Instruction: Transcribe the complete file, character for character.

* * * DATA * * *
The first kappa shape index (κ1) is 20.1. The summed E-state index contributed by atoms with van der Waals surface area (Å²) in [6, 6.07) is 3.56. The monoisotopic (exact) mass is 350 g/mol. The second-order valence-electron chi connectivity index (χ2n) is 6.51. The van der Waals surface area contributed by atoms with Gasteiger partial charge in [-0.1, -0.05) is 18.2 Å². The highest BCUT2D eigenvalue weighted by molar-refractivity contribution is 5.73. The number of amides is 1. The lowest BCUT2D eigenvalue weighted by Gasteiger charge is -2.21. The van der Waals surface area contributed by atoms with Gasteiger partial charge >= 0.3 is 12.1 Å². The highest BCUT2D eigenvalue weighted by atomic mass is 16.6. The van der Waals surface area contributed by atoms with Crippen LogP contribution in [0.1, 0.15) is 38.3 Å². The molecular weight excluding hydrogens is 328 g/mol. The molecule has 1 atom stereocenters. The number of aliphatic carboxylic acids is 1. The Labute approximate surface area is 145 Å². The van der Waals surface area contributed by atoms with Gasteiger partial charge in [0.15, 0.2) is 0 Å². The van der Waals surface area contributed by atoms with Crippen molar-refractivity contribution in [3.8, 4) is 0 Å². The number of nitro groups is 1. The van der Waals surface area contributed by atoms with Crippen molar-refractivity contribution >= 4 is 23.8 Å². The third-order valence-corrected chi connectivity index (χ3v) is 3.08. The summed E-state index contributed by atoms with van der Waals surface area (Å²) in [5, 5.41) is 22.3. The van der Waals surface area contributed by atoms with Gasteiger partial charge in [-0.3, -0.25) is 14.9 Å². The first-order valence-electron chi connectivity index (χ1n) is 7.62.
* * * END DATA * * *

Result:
The first kappa shape index (κ1) is 20.1. The summed E-state index contributed by atoms with van der Waals surface area (Å²) in [6, 6.07) is 3.56. The monoisotopic (exact) mass is 350 g/mol. The second-order valence-electron chi connectivity index (χ2n) is 6.51. The van der Waals surface area contributed by atoms with Gasteiger partial charge in [-0.1, -0.05) is 18.2 Å². The highest BCUT2D eigenvalue weighted by molar-refractivity contribution is 5.73. The number of amides is 1. The lowest BCUT2D eigenvalue weighted by Gasteiger charge is -2.21. The van der Waals surface area contributed by atoms with Gasteiger partial charge >= 0.3 is 12.1 Å². The highest BCUT2D eigenvalue weighted by atomic mass is 16.6. The van der Waals surface area contributed by atoms with Crippen LogP contribution in [0.1, 0.15) is 38.3 Å². The molecular weight excluding hydrogens is 328 g/mol. The molecule has 1 atom stereocenters. The number of aliphatic carboxylic acids is 1. The Labute approximate surface area is 145 Å². The van der Waals surface area contributed by atoms with Gasteiger partial charge in [0.15, 0.2) is 0 Å². The van der Waals surface area contributed by atoms with Crippen molar-refractivity contribution in [3.8, 4) is 0 Å². The number of nitro groups is 1. The van der Waals surface area contributed by atoms with Crippen molar-refractivity contribution >= 4 is 23.8 Å². The third-order valence-corrected chi connectivity index (χ3v) is 3.08. The summed E-state index contributed by atoms with van der Waals surface area (Å²) in [5, 5.41) is 22.3. The van der Waals surface area contributed by atoms with Gasteiger partial charge in [-0.3, -0.25) is 14.9 Å². The first-order valence-electron chi connectivity index (χ1n) is 7.62.